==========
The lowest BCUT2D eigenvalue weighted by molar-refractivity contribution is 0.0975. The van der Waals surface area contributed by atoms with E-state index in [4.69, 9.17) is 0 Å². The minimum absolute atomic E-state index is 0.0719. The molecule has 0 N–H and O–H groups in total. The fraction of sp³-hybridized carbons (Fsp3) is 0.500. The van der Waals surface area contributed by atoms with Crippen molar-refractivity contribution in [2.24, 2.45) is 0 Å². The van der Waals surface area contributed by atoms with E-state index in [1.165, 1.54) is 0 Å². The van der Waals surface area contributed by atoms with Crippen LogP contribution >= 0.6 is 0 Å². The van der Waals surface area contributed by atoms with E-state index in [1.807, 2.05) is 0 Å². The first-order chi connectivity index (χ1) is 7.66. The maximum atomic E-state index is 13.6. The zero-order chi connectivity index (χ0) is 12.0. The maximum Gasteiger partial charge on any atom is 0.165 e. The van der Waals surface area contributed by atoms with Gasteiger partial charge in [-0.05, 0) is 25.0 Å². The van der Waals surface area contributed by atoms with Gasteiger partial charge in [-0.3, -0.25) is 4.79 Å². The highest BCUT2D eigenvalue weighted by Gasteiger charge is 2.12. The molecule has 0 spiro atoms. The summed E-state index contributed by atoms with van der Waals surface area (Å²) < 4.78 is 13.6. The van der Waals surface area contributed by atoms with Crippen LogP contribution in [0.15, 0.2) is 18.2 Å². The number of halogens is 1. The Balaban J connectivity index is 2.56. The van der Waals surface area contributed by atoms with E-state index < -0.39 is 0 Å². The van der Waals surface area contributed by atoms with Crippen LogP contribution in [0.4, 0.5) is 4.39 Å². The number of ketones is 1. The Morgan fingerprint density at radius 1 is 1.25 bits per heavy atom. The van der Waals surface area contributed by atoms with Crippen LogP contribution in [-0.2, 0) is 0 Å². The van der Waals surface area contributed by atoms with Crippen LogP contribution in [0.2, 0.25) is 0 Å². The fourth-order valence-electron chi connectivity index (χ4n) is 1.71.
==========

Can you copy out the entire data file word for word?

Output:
The lowest BCUT2D eigenvalue weighted by molar-refractivity contribution is 0.0975. The van der Waals surface area contributed by atoms with E-state index in [4.69, 9.17) is 0 Å². The minimum absolute atomic E-state index is 0.0719. The molecule has 0 N–H and O–H groups in total. The fraction of sp³-hybridized carbons (Fsp3) is 0.500. The van der Waals surface area contributed by atoms with Crippen molar-refractivity contribution in [2.24, 2.45) is 0 Å². The van der Waals surface area contributed by atoms with E-state index in [1.165, 1.54) is 0 Å². The van der Waals surface area contributed by atoms with Crippen LogP contribution >= 0.6 is 0 Å². The van der Waals surface area contributed by atoms with E-state index in [1.807, 2.05) is 0 Å². The first-order chi connectivity index (χ1) is 7.66. The maximum atomic E-state index is 13.6. The zero-order chi connectivity index (χ0) is 12.0. The maximum Gasteiger partial charge on any atom is 0.165 e. The van der Waals surface area contributed by atoms with Gasteiger partial charge in [-0.05, 0) is 25.0 Å². The van der Waals surface area contributed by atoms with Gasteiger partial charge in [-0.3, -0.25) is 4.79 Å². The highest BCUT2D eigenvalue weighted by Gasteiger charge is 2.12. The molecule has 0 spiro atoms. The summed E-state index contributed by atoms with van der Waals surface area (Å²) < 4.78 is 13.6. The van der Waals surface area contributed by atoms with Crippen LogP contribution in [0.15, 0.2) is 18.2 Å². The number of halogens is 1. The Balaban J connectivity index is 2.56. The van der Waals surface area contributed by atoms with E-state index < -0.39 is 0 Å². The van der Waals surface area contributed by atoms with Crippen LogP contribution in [0.4, 0.5) is 4.39 Å². The number of ketones is 1. The Morgan fingerprint density at radius 1 is 1.25 bits per heavy atom. The van der Waals surface area contributed by atoms with Crippen LogP contribution in [-0.2, 0) is 0 Å². The van der Waals surface area contributed by atoms with Crippen LogP contribution in [0.2, 0.25) is 0 Å². The fourth-order valence-electron chi connectivity index (χ4n) is 1.71.